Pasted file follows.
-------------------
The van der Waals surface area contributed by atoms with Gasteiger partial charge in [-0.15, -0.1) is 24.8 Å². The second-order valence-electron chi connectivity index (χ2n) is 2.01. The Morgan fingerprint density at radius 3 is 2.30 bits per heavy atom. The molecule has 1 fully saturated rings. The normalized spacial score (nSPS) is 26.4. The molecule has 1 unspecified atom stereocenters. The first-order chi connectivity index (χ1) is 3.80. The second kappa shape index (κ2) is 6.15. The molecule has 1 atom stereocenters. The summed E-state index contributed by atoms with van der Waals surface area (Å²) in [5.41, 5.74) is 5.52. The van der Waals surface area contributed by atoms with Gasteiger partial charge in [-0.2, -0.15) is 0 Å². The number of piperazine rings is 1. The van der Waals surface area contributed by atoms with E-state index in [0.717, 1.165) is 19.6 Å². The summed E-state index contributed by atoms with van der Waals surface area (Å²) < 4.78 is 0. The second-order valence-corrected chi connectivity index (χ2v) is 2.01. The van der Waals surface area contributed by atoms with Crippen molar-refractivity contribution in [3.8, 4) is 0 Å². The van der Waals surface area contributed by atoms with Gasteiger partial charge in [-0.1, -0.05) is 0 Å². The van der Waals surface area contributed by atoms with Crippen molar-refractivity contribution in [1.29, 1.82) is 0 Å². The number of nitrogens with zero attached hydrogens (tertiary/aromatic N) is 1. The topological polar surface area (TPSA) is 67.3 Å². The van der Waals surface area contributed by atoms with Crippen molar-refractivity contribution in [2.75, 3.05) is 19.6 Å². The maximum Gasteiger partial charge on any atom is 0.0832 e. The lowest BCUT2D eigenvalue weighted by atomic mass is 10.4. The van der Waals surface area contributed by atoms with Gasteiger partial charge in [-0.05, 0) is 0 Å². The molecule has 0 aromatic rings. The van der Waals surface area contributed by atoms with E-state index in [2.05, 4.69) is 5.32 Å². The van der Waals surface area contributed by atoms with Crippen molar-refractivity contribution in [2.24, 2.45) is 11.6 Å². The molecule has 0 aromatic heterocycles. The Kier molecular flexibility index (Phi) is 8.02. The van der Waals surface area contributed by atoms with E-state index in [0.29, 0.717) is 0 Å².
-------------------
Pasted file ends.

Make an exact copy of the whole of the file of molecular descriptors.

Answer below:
The van der Waals surface area contributed by atoms with Gasteiger partial charge in [-0.15, -0.1) is 24.8 Å². The second-order valence-electron chi connectivity index (χ2n) is 2.01. The Morgan fingerprint density at radius 3 is 2.30 bits per heavy atom. The molecule has 1 fully saturated rings. The normalized spacial score (nSPS) is 26.4. The molecule has 1 unspecified atom stereocenters. The first-order chi connectivity index (χ1) is 3.80. The second kappa shape index (κ2) is 6.15. The molecule has 1 atom stereocenters. The summed E-state index contributed by atoms with van der Waals surface area (Å²) in [5.41, 5.74) is 5.52. The van der Waals surface area contributed by atoms with Gasteiger partial charge in [-0.2, -0.15) is 0 Å². The number of piperazine rings is 1. The van der Waals surface area contributed by atoms with E-state index in [0.717, 1.165) is 19.6 Å². The summed E-state index contributed by atoms with van der Waals surface area (Å²) < 4.78 is 0. The second-order valence-corrected chi connectivity index (χ2v) is 2.01. The van der Waals surface area contributed by atoms with Crippen molar-refractivity contribution in [3.8, 4) is 0 Å². The van der Waals surface area contributed by atoms with Gasteiger partial charge in [-0.1, -0.05) is 0 Å². The van der Waals surface area contributed by atoms with Crippen molar-refractivity contribution in [1.29, 1.82) is 0 Å². The number of nitrogens with zero attached hydrogens (tertiary/aromatic N) is 1. The topological polar surface area (TPSA) is 67.3 Å². The van der Waals surface area contributed by atoms with Crippen molar-refractivity contribution in [2.75, 3.05) is 19.6 Å². The maximum Gasteiger partial charge on any atom is 0.0832 e. The lowest BCUT2D eigenvalue weighted by atomic mass is 10.4. The van der Waals surface area contributed by atoms with Gasteiger partial charge in [-0.05, 0) is 0 Å². The molecule has 0 aromatic rings. The van der Waals surface area contributed by atoms with E-state index in [2.05, 4.69) is 5.32 Å². The van der Waals surface area contributed by atoms with Crippen molar-refractivity contribution in [2.24, 2.45) is 11.6 Å². The molecule has 0 aromatic heterocycles. The Kier molecular flexibility index (Phi) is 8.02. The van der Waals surface area contributed by atoms with E-state index in [0.29, 0.717) is 0 Å².